The eyes have it

by Town Reminder

    Mosier School student Gabriel Chantre has his irises scanned into a national database as part of the Iris Biometric Technology initiative provided by the Hampshire County Sheriff’s Office and the CHILD project to identify children should they go missing.

Iris Biometric Technology used to safeguard students

By Kristin Will
Staff Writer

SOUTH HADLEY – More unique than a fingerprint, the iris of an eye can be used to identify an individual in an instant. Pairing this knowledge with modern technology, the Hampshire County Sheriff’s Office became the first in the state – and nation – to offer Iris Biometric Technology as a tool to safeguard children.
Put to use in 2005 by Hampshire County Sheriff Robert J. Garvey in conjunction with the Child Identification and Location Database [CHILD] Project, Iris Biometric Technology essentially captures a detailed, high-resolution picture of a child’s set of irises. The iris is the colored portion of one’s eye, which tears as it grows, forming a distinct pattern. As the iris develops, the color, shape and size of the pattern becomes the print unique to every individual.
The information captured by the technology is stored in a secure, national database for missing and exploited children, along with identifying information such as the child’s name, their parents and sibling names, and address. Should a child ever go missing and later be found, officials can scan the child’s irises and retrieve their contact information in seconds.
“It’s another tool in the tool box to help identify missing children and get them back to where they need to be,” said David Fenton of the Hampshire County Sheriff’s Office, who was among the Hampshire County Sheriff’s Office officials on hand during a presentation last week at the Mosier and Michael E. Smith Middle schools. Approximately 180 students from both schools participated in the iris scan, with permission from their parents.
The students lined up in the cafeteria and one by one sat with program officials who verified with the children information provided by their parents. Then, the non-invasive iris scanner was held in front of the child’s face.. In a spilt second, the child’s irises were photographed and saved onto a computer. Finally, a plastic identification card was printed out, with a photo of the child and his or her basis contact information. The process took a mere 30 seconds, tops.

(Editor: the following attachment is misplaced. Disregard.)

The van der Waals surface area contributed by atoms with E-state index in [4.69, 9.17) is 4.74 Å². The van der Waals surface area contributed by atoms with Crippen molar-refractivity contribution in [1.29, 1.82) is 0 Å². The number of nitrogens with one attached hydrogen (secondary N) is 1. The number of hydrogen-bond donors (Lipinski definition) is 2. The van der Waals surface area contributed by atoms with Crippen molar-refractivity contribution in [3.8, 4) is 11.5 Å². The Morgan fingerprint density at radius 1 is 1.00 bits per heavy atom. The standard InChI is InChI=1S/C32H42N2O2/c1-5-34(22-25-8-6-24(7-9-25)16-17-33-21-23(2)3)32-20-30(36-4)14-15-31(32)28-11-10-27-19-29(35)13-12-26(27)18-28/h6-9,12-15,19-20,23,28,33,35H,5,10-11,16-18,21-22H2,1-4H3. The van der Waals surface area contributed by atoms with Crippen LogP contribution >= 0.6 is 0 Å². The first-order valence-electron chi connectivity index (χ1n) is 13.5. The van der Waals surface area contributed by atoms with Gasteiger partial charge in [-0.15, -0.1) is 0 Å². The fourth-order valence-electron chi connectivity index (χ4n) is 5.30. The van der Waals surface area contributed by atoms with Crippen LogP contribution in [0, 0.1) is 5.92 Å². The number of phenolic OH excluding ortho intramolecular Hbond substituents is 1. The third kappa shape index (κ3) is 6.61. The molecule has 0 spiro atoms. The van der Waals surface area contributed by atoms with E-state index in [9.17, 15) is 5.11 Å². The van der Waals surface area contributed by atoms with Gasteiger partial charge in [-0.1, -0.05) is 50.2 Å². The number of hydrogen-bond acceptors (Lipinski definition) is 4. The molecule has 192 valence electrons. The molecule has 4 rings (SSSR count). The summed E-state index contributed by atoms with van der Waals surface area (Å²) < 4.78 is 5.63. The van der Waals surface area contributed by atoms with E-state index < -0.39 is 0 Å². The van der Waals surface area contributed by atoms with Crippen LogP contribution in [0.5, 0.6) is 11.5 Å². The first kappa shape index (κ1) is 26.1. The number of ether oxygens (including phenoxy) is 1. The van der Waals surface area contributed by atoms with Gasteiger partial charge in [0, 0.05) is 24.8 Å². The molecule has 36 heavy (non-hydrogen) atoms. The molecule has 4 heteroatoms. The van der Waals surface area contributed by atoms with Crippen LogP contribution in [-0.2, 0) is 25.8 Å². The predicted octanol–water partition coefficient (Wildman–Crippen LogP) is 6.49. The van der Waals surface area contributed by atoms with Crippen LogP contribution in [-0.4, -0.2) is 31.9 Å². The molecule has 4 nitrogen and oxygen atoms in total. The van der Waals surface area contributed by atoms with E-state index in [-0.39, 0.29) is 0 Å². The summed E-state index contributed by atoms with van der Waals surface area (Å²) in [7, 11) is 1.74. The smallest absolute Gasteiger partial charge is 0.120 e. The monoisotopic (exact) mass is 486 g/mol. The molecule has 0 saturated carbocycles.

“It’s been a great program,” said Lt. David Murphy of the Hampshire County Sheriff’s Office. “We’re fortunate so far to have not utilized the program for a recovery.”
The program is not just for students. Children as young as 1.5 years old can have their irises scanned. Once a child turns 18 years old, he or she is automatically deleted from the database, but could remain in the system if he or she wished. The program also works on the opposite end of the spectrum with Senior Safety Net Program, in which seniors with a tendency to wander away from their homes can have their irises scanned. Once located by police, the seniors can be identified through the same secure database and promptly returned to their homes. The database spans the nation with its ability to locate an individual anywhere throughout the country.
Some, though, are wary of the program for fear of invasive measures or personal information being easily accessible. Murphy said the iris-scanning device does not touch the child’s face and does not emit radiation – a large worry for many parents. Nor does the scanner use a tool to poke the eyes. He emphasized the dependability of the secure national database, saying one’s info is “not shared.”
The same high-tech iris-scanning system is also used for inmate recognition in prisons. In some corporations and businesses, it is used to gain entry to places with restricted access as well as to clock in and out of work.
Officials from the Hampshire County Sheriff’s Office have visited other schools in the area providing this service free of charge. Most recently, approximately 1,200 students in the Belchertown school systems participated in the program. Additionally, officials offer this service at the tri-county fair. Murphy said interested parents could contact him for information regarding the next iris scan or to schedule a meeting at (413) 584-5911 ext 210.
South Hadley School Resource Officer Steve Flemming touted the merits of the program. “I would hope others would jump on board to have their child participate in this,” he said. “I think it’s great.”

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